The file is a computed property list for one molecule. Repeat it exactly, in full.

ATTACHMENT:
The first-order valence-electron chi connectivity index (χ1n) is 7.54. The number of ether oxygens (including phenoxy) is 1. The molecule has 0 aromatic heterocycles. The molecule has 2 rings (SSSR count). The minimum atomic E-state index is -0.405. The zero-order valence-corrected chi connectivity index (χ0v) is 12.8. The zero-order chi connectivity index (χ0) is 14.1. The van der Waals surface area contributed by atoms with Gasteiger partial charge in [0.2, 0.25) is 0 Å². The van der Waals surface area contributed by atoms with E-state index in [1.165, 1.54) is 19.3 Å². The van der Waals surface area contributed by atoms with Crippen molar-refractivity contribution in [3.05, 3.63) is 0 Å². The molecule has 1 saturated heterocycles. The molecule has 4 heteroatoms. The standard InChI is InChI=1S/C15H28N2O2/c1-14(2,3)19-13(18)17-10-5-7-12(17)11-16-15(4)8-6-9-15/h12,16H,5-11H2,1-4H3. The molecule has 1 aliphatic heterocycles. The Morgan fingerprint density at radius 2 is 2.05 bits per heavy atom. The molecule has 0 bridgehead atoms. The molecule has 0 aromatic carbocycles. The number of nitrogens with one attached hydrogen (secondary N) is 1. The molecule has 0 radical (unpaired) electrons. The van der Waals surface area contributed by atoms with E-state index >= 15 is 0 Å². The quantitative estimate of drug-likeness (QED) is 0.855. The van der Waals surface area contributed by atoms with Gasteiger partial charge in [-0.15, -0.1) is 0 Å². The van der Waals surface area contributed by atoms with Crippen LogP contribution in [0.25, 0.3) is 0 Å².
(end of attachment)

The first-order valence-electron chi connectivity index (χ1n) is 7.54. The number of ether oxygens (including phenoxy) is 1. The molecule has 0 aromatic heterocycles. The molecule has 2 rings (SSSR count). The minimum atomic E-state index is -0.405. The zero-order valence-corrected chi connectivity index (χ0v) is 12.8. The zero-order chi connectivity index (χ0) is 14.1. The van der Waals surface area contributed by atoms with Gasteiger partial charge in [0.2, 0.25) is 0 Å². The van der Waals surface area contributed by atoms with E-state index in [1.165, 1.54) is 19.3 Å². The van der Waals surface area contributed by atoms with Crippen molar-refractivity contribution in [3.05, 3.63) is 0 Å². The molecule has 1 saturated heterocycles. The molecule has 4 heteroatoms. The standard InChI is InChI=1S/C15H28N2O2/c1-14(2,3)19-13(18)17-10-5-7-12(17)11-16-15(4)8-6-9-15/h12,16H,5-11H2,1-4H3. The molecule has 1 aliphatic heterocycles. The Morgan fingerprint density at radius 2 is 2.05 bits per heavy atom. The molecule has 0 bridgehead atoms. The molecule has 0 aromatic carbocycles. The number of nitrogens with one attached hydrogen (secondary N) is 1. The molecule has 0 radical (unpaired) electrons. The van der Waals surface area contributed by atoms with E-state index >= 15 is 0 Å². The quantitative estimate of drug-likeness (QED) is 0.855. The van der Waals surface area contributed by atoms with Gasteiger partial charge in [-0.15, -0.1) is 0 Å². The van der Waals surface area contributed by atoms with Crippen LogP contribution in [0.25, 0.3) is 0 Å².